Criticism of political economy by outsiders was considered irrelevant as Western economics was rejected in whole. At the inauguration of the Congress of Economists in December 1950 Oskar Lange said:

In order to meet the challenges, Polish economic science must be Marxist and Leninist. For that purpose, it must wholly overcome the remains of bourgeois thinking ... (Lange 1951, pp. 4–5)

Włodzimierz Brus, the convention keynote speaker, described that overcoming as follows:

[T]he most prominent characteristic of the past period … in economic science was the fierce struggle of Marxist and Leninist economic theory against false bourgeois theories. (Brus 1951, p. 32)

As an example of 'false bourgeois theories,' Brus pointed to the monograph of the 'ultra-reactionary representatives of American behaviourism in economic science,' John von Neumann and Oscar Morgenstern’s 1944 Theory of Games and Economic Behaviour (ibidem, p. 22).

Descriptions of quasi-religious zeal of political economists can be found in witness reports. Henryk Słabek (IKKN graduate) writes about the behaviour of IKKN's aspiranci at conferences (Słabek 1997, p. 58): '[t]heir manifested passion close to ideological fanaticism impressed the old and was met with mixed feelings of anxiety and appreciation at times.'

b) Belief in the significance of the theory and its ability to explain numerous diverse phenomena

Derksen writes that pseudoscientists believe in the importance of their own theories. Freud claimed that his theory explained the daily conduct of man; his dreams and neuroses; religion, formation of myths and fairy tales, creation of culture; even slips of the tongue. No wonder that he compared himself with Copernicus and Darwin. After all, like them, he questioned our high self-esteem. Copernicus deprived us of a central position in the universe; Darwin made us part and parcel of the animal world; Freud destroyed our belief in being at least master in our own house (Derksen 1993, p. 36).

In turn, political economists in Poland were positive about the importance of political economy. Thus, economic processes took a special place in the hierarchy of human activities described by Marxists. Namely, in Marxism, economic processes drive events and are decisive for other social processes as well.

According to Polish Marxists, economic factors are in particular the driving force of society towards communism. For instance, in his Ekonomia polityczna, making reference to Joseph Stalin, Lange declared the existence of the so-called law of progressive development of productive forces. Societies develop continuously and that leads them through subsequent steps to socialism (Lange 1980, pp. 35–38, 42−44, 46, 52; see also Historia WKP(b)… 1949, pp. 118–150).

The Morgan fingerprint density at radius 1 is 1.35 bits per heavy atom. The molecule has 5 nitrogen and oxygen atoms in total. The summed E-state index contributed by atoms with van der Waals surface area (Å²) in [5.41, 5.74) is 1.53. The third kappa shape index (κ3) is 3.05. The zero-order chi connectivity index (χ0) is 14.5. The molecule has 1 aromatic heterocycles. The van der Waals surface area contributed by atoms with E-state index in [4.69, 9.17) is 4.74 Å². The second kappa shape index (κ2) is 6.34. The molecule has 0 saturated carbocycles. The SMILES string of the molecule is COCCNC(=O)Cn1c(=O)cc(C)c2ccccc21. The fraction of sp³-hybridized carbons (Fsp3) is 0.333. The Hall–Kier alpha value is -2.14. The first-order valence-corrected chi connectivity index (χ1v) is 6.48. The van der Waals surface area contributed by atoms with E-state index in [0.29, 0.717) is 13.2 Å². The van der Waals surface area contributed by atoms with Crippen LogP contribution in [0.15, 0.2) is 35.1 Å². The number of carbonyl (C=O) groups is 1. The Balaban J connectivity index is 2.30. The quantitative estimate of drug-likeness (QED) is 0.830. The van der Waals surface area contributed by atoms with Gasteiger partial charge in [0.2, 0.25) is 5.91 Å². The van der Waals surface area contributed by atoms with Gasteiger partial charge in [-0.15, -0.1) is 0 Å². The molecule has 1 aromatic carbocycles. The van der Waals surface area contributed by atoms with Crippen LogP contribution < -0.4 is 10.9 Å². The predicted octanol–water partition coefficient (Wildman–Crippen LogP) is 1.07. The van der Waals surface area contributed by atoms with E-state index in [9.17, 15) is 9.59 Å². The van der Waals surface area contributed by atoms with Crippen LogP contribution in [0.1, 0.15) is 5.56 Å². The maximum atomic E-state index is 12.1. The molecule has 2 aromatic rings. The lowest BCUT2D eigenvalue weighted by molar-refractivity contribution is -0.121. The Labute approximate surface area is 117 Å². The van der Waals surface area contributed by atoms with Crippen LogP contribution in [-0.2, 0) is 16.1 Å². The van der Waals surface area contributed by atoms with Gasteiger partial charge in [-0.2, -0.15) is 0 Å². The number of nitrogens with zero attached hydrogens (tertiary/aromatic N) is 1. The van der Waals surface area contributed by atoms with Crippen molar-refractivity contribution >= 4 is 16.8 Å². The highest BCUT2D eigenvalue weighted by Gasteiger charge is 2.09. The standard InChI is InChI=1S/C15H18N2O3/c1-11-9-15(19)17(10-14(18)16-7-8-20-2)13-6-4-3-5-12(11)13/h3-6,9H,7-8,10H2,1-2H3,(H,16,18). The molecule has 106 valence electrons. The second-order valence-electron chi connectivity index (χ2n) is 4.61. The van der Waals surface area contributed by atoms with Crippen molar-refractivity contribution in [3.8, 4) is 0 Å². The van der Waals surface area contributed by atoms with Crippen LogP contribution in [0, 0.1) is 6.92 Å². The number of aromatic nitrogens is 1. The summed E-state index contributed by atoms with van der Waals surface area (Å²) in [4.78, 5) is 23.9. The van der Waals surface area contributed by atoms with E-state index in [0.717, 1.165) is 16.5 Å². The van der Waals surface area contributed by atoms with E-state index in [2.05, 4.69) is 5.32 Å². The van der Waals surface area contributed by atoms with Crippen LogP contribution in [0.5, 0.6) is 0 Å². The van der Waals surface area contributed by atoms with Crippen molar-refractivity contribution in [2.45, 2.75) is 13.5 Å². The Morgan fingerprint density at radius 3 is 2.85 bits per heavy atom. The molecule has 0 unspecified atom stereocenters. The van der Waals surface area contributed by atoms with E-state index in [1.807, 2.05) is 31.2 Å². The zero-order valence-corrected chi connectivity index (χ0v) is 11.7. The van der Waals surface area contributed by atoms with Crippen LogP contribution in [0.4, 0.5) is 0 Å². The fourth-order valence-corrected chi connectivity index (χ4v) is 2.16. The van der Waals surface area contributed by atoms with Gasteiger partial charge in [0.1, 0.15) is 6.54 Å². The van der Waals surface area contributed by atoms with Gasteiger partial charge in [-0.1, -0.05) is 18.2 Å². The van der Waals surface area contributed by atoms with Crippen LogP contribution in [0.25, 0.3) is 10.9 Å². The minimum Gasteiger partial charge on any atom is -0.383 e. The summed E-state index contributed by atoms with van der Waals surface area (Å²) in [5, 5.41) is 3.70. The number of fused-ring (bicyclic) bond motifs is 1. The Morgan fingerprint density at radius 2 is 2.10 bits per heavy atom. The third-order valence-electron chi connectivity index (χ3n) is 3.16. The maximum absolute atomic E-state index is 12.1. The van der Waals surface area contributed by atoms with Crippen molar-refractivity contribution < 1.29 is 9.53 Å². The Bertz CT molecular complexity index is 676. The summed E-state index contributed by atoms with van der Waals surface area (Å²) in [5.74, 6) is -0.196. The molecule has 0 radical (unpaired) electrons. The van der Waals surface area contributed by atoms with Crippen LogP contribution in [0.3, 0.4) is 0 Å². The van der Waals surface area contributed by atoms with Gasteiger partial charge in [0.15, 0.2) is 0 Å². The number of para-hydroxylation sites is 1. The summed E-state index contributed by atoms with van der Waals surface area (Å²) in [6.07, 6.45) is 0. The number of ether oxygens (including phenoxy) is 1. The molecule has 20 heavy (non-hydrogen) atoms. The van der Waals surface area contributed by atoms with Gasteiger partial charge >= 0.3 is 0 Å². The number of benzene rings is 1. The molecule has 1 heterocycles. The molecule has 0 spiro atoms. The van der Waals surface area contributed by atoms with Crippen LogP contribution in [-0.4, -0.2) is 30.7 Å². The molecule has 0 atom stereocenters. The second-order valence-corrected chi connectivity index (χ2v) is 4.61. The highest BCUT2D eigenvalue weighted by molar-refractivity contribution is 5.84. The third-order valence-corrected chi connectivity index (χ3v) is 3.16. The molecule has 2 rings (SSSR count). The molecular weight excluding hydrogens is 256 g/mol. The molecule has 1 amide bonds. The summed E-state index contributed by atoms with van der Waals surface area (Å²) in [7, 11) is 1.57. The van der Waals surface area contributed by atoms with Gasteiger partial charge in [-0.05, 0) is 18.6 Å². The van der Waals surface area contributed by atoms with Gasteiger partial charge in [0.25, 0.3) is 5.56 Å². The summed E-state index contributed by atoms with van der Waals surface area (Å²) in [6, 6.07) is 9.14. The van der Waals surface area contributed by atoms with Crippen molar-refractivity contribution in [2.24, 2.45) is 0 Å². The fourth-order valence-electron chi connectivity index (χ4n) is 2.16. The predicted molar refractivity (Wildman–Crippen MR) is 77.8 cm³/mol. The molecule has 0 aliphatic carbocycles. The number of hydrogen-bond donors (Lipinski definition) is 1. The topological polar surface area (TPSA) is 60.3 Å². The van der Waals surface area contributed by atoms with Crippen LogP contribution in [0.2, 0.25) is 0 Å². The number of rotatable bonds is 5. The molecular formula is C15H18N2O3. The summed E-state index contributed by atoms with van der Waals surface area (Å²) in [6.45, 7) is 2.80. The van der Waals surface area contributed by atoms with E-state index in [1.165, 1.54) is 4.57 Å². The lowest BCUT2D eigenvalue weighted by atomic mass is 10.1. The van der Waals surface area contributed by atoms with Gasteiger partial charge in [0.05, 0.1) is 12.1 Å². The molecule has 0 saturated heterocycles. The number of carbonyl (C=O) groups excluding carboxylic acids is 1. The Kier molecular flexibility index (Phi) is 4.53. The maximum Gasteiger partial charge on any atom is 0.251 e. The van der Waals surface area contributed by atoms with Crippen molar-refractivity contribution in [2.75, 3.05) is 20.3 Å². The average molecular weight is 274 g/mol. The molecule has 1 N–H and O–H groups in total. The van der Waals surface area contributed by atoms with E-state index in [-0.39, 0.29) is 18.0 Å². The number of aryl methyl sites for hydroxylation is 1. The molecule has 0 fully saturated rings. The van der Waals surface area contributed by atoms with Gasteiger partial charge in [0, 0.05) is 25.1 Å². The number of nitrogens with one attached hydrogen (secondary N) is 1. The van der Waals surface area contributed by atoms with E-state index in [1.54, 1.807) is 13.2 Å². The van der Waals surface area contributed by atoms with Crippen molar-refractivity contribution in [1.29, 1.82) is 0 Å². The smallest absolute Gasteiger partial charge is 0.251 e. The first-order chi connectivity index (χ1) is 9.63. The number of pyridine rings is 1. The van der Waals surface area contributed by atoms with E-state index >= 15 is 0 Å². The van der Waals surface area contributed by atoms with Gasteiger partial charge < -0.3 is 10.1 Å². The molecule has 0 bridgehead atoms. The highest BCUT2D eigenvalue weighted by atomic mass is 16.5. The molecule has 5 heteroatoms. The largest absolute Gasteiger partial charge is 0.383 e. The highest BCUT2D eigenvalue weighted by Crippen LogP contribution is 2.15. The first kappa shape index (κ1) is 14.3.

One of the most influential Marxist sociologists in Poland wrote in 1967:

Specifically, economic motives are characterised by the power to condition and transform not only the form but also the content of cultural needs and satisfaction of preferences including their most subjective aspects. Indirect impact of social relations, institutions and groups driven by material interests extends (often unconsciously) to all, with no exception, areas of culture, and reaches even the most subtle shades of aesthetic and religious emotions. (Kozyr-Kowalski 1967, p. 215)

In other words, according to Stanisław Kozyr-Kowalski, economic factors determine almost all aspects of social life.

c) "Magic" method of gathering observed results

Derksen describes Freud’s methods of free associations, analysis of dream symbols, and interpretation of dreams. The method of free associations can be applied as long as the desired sexual associations appear in the patient’s responses. The method of analysis of symbols allows for freedom of interpretation of dream images. The method of interpretation of dreams ensures the freedom to interpret the whole dream. Those methods usually allowed to discover the sexuality of past events in the childhood of the patient, supposedly decisive to their subsequent behaviour (Derksen 1993, p. 31).

Polish political economists had their own 'magic' method of creating empirical evidence for their theories, that is, concealing or ignoring observed results. For instance, after 1949, economic statistics almost ceased to be published. Statistical yearbooks of the Central Statistical Office (GUS) in Warsaw were no longer released. Eugenia Krzeczkowska (Szyr), the wife of Eugeniusz Szyr, one of PZPR leaders, a trusted IKKN's aspirant, still before completing her candidate dissertation in 1954, was appointed to supervise key departments of GUS and later she also supervised the unclassified GUS publications on the PRL economy including the statistical yearbook. The situation began to change after 1956. More and more statistical yearbooks began to appear. However, some economic information, e.g. data on foreign debt, remained confidential at least until the late 1970s.

As an example of ignoring observed results, descriptions of unemployment and its social consequences in market economies were rampant while hidden unemployment in socialist countries was held in total disregard. That usually provided the author with arguments proving the superiority of the socialist economy over the capitalist one. Already in 1988, Józef Nowicki pointed to that common practice (Rafa 1988, p. 25). He estimated that hidden unemployment in Poland accounted for 6 million i.e. 35% of all employed.



d) Overestimating seemingly spectacular event connections

Derksen describes Freud’s arbitrary interpretation of patient behaviour (e.g. their sexual preferences, memories, dreams, associations, etc.). In Freud’s opinion, all those behaviours often supplemented each other in a spectacular way, forming a logical whole, supposedly confirming the psychoanalyst’s concept. What Freud omitted, however, was their alternative interpretation. In Derksen’s opinion,

[i]t is Freud's spectacles through which the data were seen, and the lax rules of interpretation, which brought about those spectacular connections. With other spectacles other connections come into existence. (Derksen 1993, p. 30)